Plant Profile: Ozark Chinquapin  

Once a common sight, Missouri’s native chestnut tree, Castanea ozarkensis, provided food for people and animals as well as wood for furniture and musical instruments. Now, the tree, also called the Ozark chinquapin, is unfamiliar to most Missourians.   In the early 20th century, chestnut blight wiped out millions of Castanea ozarkensis. The remaining trees grow…

Wild Crops of America

As our natural food supply faces threats from climate change and habitat loss, crop wild relatives have been a recent research darling.  Crop wild relatives can provide genetic diversity that modern agriculture lacks, offering better resistance to disease and pests. Much research on these wild species has taken place in distant locales, like Kyrgyzstan, which…

Meeting Madagascar

Madagascar is home to the Missouri Botanical Garden’s largest international research program with more than 200 local staff members, all of whom but one are Malagasy. The Garden has had a research presence in Madagascar since the 1970s, and currently co-manages 13 protected sites jointly with local communities. 

Plant Profile: Coneflowers 

A staple of many wildflower gardens in Missouri because of its beautiful blooms, coneflowers a have a long history of human use, including curing snakebites.

The Right Rose for Your Yard

With more than 30,000 varieties of roses are available to gardeners, it’s hard to know which one to choose. Follow advice from Garden Rosarian Matthew Norman to find the right rose for your yard.

Saving Spring: Growing Rare and Endangered Magnolias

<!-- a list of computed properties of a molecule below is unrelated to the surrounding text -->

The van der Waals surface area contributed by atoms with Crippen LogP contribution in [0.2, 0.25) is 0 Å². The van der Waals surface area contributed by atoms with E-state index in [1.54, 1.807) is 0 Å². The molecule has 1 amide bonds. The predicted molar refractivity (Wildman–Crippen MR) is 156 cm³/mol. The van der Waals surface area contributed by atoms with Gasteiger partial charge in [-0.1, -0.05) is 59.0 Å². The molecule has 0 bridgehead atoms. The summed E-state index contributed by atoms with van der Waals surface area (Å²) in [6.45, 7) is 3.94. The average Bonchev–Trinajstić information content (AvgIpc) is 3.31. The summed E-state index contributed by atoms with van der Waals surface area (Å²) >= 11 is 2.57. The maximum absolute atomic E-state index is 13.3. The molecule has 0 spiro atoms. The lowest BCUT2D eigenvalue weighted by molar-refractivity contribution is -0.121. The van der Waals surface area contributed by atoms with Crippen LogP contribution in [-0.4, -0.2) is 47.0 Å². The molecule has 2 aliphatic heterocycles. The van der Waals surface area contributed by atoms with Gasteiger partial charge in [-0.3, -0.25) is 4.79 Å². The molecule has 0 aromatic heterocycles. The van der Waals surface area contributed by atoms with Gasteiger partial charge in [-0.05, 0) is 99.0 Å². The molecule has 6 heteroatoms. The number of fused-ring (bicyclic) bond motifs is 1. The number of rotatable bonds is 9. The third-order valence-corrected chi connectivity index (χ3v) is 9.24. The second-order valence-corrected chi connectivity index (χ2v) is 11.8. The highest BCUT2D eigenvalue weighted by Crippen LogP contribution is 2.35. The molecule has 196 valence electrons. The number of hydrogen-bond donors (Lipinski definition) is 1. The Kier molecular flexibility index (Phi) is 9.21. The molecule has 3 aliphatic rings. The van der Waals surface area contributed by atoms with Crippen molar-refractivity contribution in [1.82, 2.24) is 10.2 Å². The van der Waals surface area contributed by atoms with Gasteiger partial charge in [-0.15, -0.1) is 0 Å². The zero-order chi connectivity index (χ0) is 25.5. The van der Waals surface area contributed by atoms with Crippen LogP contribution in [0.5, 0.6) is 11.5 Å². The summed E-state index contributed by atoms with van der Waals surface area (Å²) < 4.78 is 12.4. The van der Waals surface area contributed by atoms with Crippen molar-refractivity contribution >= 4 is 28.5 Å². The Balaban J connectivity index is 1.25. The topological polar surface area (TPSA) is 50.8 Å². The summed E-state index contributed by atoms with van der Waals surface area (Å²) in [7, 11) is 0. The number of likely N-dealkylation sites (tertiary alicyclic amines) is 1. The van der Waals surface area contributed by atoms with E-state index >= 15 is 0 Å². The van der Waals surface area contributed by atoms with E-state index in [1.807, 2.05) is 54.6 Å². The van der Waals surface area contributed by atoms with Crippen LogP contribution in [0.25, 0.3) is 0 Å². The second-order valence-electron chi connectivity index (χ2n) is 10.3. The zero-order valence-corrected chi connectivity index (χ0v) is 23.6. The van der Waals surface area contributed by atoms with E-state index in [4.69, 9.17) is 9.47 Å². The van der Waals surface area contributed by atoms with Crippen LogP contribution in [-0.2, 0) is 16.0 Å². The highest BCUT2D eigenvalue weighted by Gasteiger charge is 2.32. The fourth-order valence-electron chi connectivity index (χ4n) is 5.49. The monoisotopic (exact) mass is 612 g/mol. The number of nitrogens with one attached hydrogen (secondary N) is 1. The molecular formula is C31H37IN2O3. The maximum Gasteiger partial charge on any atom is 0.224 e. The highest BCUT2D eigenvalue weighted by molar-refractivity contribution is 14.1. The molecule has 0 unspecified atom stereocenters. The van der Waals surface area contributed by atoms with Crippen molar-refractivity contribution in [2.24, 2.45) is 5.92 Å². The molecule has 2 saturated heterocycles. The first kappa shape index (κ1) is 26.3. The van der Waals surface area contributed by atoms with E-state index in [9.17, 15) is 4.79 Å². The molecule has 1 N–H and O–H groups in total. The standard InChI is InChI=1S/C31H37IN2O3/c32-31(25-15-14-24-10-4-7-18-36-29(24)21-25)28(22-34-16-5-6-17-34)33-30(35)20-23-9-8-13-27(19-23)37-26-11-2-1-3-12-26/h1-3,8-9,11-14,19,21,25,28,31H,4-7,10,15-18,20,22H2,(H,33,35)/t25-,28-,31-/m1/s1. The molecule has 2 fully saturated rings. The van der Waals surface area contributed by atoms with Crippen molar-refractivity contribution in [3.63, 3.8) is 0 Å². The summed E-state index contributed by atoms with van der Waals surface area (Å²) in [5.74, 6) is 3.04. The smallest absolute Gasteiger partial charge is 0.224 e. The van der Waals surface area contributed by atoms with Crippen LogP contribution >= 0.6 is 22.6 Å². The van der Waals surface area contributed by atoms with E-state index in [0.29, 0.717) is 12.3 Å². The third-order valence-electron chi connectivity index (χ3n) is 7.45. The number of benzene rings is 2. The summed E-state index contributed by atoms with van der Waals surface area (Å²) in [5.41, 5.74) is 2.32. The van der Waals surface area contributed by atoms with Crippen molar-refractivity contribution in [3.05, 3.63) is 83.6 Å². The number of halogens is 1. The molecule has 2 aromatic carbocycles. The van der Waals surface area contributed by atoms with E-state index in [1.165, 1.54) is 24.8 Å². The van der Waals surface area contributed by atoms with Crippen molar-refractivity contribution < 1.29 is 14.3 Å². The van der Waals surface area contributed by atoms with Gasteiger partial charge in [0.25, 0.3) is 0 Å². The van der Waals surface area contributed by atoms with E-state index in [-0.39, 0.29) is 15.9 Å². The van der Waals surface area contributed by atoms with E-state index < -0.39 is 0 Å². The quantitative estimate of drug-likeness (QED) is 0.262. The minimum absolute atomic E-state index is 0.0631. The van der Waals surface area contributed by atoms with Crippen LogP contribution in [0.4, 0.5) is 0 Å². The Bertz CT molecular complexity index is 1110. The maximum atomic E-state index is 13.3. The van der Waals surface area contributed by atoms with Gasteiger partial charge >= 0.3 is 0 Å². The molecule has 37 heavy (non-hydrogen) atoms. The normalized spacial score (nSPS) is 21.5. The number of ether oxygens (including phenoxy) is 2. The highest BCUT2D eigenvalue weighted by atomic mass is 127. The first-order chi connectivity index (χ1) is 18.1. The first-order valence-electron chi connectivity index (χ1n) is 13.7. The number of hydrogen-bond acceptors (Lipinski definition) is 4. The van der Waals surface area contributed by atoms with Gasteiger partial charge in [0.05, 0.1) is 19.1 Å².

An emblem of spring, magnolias are celebrated for their beautiful white and pink flowers that bloom early in the season. While common in home landscapes, half of all magnolia species are threatened with extinction in the wild. They are found around the globe, and are mainly threatened by logging activity as well as habitat loss…

Focus on Crocus

A frequent subject in poetry and art, crocus are considered by many to be the first sign of spring.

Plant Profile: Persimmon

The American persimmon (Diospyros virginiana) is a Missouri-native tree known for its edible fruit and cultural connections.

Spotlight on Science: Jordan Teisher

Jordan TeisherDirector, Herbarium  Jordan Teisher still vividly remembers visiting the Missouri Botanical Garden when he was exploring graduate school opportunities in plant research. He started his visit in the Lehmann Building, which holds part of the Garden’s herbarium, and then took a walk around Garden grounds. He was in awe.  “You have this combination of…

Time for Tulips

Bursting into beautiful, vibrant blooms each April, tulips have become synonymous with spring. Tulips, or tulipa, are part of the lily family, Liliaceae. Although commonly associated with the Netherlands, their native range is actually in Central Asia and Southern Europe. Tulipa includes more than 100 different species, thousands of varieties, and flowers in many vivid…

Critically Endangered Agave pelona Blooms in Garden Greenhouses

It was late January when Jared Chauncey, Senior Horticulturist and arid plant expert at the Missouri Botanical Garden, noticed that something extraordinary was about to happen: an Agave pelona was sending up a flowering stalk. It was about to bloom. These plants live for decades before sending up the only bloom of their lifetime—they are…